There is this quote attributed to Nietzsche saying 'Plato was a bore', though I do not seem to be able to find the source for this at this moment. Assuming he did say this, why was this?

A few posibilites I could come up with from likely to less-likely:

One, is this due to the fact that plato believed in 'another world' apart from our world? He believes in ideals and something 'true' whilst Nietzsche opposed this? I think it could be due to Nietzsche advocating the uncertainty, where Plato thought there was something absolute, this is disregarded now by Nietzsche (or we could not reach it if there was).

Or secondly, perhaps it follows from Nietzsche's "The Birth of Tragedy", causing him to compare Plato with the greek figures from apollonian or dionysian characters, and drawing the conclusion that Plato did not have an as interesting life as either those characters or as the writers. [This seems a bit far-fetched, it would not be fair to compare Plato with characters from stories]

And thirdly, Nietzsche wanted to be a modern kind of Plato, a man of similar importance to philosophy but wanted to make it clear that he is NOT plato, and that their views are incompatible.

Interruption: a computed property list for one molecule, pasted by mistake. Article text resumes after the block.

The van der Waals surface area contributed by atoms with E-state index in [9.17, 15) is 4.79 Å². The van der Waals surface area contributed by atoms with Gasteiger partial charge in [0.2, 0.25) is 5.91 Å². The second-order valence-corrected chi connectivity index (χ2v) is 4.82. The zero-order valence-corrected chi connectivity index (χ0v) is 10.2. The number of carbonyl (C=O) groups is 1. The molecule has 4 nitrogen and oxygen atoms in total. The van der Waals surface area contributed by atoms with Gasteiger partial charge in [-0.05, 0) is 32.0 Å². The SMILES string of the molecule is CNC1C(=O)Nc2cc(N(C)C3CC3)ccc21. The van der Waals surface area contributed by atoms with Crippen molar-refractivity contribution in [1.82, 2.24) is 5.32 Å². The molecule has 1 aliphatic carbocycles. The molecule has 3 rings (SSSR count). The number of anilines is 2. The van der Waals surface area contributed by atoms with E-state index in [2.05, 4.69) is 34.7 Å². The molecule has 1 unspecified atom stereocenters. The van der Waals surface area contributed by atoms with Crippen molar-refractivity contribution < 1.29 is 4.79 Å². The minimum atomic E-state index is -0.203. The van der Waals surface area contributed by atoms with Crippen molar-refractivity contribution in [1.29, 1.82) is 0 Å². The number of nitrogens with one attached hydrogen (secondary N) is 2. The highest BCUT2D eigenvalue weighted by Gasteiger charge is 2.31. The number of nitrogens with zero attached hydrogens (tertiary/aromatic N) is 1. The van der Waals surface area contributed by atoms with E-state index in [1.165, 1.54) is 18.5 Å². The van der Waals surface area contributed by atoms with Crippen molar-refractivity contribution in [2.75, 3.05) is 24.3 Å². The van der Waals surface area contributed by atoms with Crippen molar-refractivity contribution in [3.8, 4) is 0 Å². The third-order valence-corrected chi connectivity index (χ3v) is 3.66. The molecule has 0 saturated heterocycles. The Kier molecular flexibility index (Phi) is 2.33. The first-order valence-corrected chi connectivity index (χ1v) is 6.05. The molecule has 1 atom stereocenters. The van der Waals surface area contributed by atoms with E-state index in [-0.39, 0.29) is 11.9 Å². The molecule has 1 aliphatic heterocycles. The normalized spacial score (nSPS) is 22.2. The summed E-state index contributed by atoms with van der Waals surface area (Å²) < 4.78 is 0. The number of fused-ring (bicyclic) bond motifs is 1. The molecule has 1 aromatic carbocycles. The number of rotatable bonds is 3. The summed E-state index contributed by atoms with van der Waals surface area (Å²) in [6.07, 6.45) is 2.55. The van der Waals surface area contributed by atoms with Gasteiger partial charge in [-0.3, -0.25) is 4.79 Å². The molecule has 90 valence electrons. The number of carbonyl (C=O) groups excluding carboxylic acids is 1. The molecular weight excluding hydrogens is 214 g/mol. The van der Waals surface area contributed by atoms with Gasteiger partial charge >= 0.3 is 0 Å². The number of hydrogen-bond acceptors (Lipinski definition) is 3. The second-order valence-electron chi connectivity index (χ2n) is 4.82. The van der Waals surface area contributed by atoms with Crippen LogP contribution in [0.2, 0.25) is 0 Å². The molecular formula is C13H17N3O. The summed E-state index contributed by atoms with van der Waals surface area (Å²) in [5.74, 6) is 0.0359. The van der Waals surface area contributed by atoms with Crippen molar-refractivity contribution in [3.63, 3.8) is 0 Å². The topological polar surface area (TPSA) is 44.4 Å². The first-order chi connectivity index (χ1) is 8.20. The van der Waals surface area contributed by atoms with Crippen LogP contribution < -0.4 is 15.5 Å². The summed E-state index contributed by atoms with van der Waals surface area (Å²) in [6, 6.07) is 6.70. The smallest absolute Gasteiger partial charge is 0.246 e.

1 Answer 1


Nietzsche writes in the second aphorism from the section What I Owe to the Ancients of his work Twilight of the Idols, or, How to Philosophize with a Hammer (1888):

I am a complete skeptic about Plato, and I have never been able to join in the customary scholarly admiration for Plato the artist. The subtlest judges of taste among the ancients themselves are here on my side. Plato, it seems to me, throws all stylistic forms together and is thus a first-rate decadent in style: his responsibility is thus comparable to that of the Cynics, who invented the satura Menippea. To be attracted to the Platonic dialogue, this horribly self-satisfied and childish kind of dialectic, one must never have read good French writers — Fontenelle, for example. Plato is boring [my emphasis]. In the end, my mistrust of Plato goes deep: he represents such an aberration from all the basic Greek instincts, is so moralistic, so pseudo-Christian (he already takes the concept of "the good" as the highest concept) that I would prefer the harsh phrase "higher swindle" or, if it sounds better, "idealism" for the whole phenomenon of Plato.

Nietzsche considers Plato boring due to his style of writing in his dialogues. But Nietzsche's rejection of Plato goes deeper and is based on the content of Plato's philosophy, see the quote.

The quote above partly supports your first proposal. But it does not support your proposals two and three.

  • Do you mean rebuttal of Plato rather than refutation? Commented Jan 27, 2016 at 13:04
  • 1
    @ChristopherE Thanks, I changed it into rejection.
    – Jo Wehler
    Commented Jan 27, 2016 at 14:10

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